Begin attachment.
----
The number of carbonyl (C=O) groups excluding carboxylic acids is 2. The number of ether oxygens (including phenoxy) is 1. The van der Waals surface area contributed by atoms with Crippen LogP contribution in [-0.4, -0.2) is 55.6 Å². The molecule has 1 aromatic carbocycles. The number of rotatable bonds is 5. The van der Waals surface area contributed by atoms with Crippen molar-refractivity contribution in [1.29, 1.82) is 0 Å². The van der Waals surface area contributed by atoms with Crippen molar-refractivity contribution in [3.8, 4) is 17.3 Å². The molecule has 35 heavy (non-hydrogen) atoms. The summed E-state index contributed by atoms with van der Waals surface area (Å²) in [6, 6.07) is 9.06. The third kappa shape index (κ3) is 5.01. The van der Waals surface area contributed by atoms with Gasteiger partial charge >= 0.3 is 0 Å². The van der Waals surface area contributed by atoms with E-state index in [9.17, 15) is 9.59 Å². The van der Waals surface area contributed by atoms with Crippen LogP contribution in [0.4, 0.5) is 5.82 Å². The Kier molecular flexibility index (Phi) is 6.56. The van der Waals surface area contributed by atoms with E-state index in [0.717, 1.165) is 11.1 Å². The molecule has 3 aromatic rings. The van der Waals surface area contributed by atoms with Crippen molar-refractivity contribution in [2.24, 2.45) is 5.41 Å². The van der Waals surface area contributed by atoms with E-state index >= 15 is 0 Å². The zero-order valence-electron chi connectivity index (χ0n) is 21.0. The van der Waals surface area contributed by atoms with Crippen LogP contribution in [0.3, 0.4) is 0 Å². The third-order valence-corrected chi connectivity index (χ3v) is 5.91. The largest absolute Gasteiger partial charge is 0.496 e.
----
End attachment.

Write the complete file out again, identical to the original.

The number of carbonyl (C=O) groups excluding carboxylic acids is 2. The number of ether oxygens (including phenoxy) is 1. The van der Waals surface area contributed by atoms with Crippen LogP contribution in [-0.4, -0.2) is 55.6 Å². The molecule has 1 aromatic carbocycles. The number of rotatable bonds is 5. The van der Waals surface area contributed by atoms with Crippen molar-refractivity contribution in [1.29, 1.82) is 0 Å². The van der Waals surface area contributed by atoms with Crippen molar-refractivity contribution in [3.8, 4) is 17.3 Å². The molecule has 35 heavy (non-hydrogen) atoms. The summed E-state index contributed by atoms with van der Waals surface area (Å²) in [6, 6.07) is 9.06. The third kappa shape index (κ3) is 5.01. The van der Waals surface area contributed by atoms with Gasteiger partial charge >= 0.3 is 0 Å². The van der Waals surface area contributed by atoms with E-state index in [9.17, 15) is 9.59 Å². The van der Waals surface area contributed by atoms with Crippen LogP contribution in [0.4, 0.5) is 5.82 Å². The Kier molecular flexibility index (Phi) is 6.56. The van der Waals surface area contributed by atoms with E-state index in [0.717, 1.165) is 11.1 Å². The molecule has 3 aromatic rings. The van der Waals surface area contributed by atoms with Crippen molar-refractivity contribution in [2.24, 2.45) is 5.41 Å². The van der Waals surface area contributed by atoms with E-state index >= 15 is 0 Å². The zero-order valence-electron chi connectivity index (χ0n) is 21.0. The van der Waals surface area contributed by atoms with Crippen LogP contribution in [0.3, 0.4) is 0 Å². The third-order valence-corrected chi connectivity index (χ3v) is 5.91. The largest absolute Gasteiger partial charge is 0.496 e.